Off the beaten path, which makes for quaint local dining options but a lot of time in cabs.
On Ninth Street and West End Avenue, the Mondrian isn't the type of spot you'd wander to ordinarily. The beach is a five-minute cab ride away, and the club- and bar-heavy party strip up on Collins Avenue is 10 to 15 minutes away. But I discovered the hidden charm of this neighborhood, with restaurants, cafés, and bars patronized by real locals! Imagine -- restaurants where people have family reunions and cafés where students actually work on their laptops! My favorites were Oliver's, a French bistro a block away, and Gourmet Carrot, where I picked up a healthy sandwich. There's even a Starbucks on the corner. (Yes, I'm guilty.)
But South Beach is a pretty small strip of land, which means that a five-minute cab ride will get you to Lincoln Road Mall in the heart of SoBe.
All rooms at the Mondrian have kitchenettes, which is pretty unusual for a hotel in South Beach. The affordable Strand has kitchenettes, too, but it definitely isn't as luxe as the Mondrian. The studio rooms are the standard room type the hotel offers, with the floorplan hovering at around 435 square feet. Prices differ, however, according to the view (of Biscayne Bay, South Beach, or partial views of both), and rooms with balconies come at an extra charge. At 875 square feet, the one-bedroom suites have the same views and are almost double the size but usually cost $50 to $100 more than the studios. For an additional $100 to $200 markup, the two-bedroom suites come in at 1,264 square feet.
My Bay View Studio had an excellent view of the pool and Biscayne Bay. The large window also let in lots of light, which was tinted gold and purple as it glanced off the colored mirrors lining one of the walls. Not to be outdone, the opposing wall sported a stark black-and-white floral pattern that reminded me of the wrought-iron fences at Buckingham Palace.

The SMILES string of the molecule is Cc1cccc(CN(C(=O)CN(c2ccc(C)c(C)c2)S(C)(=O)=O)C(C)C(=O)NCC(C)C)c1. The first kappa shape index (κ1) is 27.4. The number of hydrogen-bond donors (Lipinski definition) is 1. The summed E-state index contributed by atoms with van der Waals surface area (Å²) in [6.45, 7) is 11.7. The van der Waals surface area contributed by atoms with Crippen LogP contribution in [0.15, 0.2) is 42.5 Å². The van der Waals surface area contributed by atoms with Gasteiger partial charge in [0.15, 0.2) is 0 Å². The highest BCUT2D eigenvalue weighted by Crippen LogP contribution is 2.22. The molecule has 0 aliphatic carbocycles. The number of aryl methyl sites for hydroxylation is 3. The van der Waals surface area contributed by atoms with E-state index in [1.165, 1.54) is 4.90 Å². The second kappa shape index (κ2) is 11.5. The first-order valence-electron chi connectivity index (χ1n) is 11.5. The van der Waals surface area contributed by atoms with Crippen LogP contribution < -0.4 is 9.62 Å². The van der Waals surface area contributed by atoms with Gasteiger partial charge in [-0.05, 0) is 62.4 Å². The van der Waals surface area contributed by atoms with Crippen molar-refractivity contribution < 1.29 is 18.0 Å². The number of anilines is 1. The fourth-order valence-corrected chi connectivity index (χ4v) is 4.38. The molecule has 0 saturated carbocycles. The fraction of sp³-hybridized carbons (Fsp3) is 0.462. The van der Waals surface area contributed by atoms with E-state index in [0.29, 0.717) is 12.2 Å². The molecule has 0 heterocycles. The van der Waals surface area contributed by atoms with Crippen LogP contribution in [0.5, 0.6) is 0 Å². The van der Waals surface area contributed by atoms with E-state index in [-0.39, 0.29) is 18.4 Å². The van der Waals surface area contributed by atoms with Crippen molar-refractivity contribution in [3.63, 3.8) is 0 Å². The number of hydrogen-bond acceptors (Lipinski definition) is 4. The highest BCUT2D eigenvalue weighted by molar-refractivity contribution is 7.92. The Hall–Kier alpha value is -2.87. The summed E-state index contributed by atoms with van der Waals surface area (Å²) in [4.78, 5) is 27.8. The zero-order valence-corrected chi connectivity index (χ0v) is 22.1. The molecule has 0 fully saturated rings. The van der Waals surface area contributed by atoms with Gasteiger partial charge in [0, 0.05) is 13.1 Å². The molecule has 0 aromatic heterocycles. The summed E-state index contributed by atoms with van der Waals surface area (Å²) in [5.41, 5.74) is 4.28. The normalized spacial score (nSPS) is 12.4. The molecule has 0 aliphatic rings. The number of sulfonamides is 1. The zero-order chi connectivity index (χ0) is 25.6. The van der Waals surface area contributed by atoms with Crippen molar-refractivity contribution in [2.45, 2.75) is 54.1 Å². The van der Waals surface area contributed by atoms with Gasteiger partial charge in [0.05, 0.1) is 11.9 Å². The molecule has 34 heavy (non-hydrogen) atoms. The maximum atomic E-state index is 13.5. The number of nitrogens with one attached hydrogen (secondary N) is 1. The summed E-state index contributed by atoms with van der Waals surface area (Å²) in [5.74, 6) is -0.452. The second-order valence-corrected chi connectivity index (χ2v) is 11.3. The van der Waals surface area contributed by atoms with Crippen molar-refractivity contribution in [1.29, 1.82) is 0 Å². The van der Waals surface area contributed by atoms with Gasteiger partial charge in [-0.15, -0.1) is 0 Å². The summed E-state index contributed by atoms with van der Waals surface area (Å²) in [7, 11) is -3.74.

Facing my bed were the giant beaming cartoon eyeballs of an anime superhero ... which was weird. But the high thread count sheets -- as fine as the smooth linens at the Shore Club -- helped knock me out. The bed, however, was on a platform, not a box spring. As a result, it was firmer than some of the plush beds I know many users look forward to.
With an iHome system (iPod dock) on the nightstand and a 40-inch flat-screen TV facing the bed, I was more than entertained throughout my stay. Oh, and did I mention that this was the first hotel I'd visited in Miami with TiVo? I was also hooked up to the Mondrian's Wi-Fi network, though there was a daily $15 charge for this service. Still, it worked fast all the way from my room to the pool.
The kitchenette was great. In an alcove tiled with ironic homages to Delft pottery, it had a hot plate with a kettle, a full set of cutlery, and an actual sink, which is more than I expected from a self-described "studio." A stocked but pricey mini-fridge was stored beneath the counter, while the neighboring armoire hid a coffee maker, a microwave, a selection of teas and coffee, and some mini-bottles of booze. I also loved the little dining table, though the Harry Allen fruit bowl is one of those routine pieces one finds in "cutting-edge" stores. Come on, Mondrian, you can do better!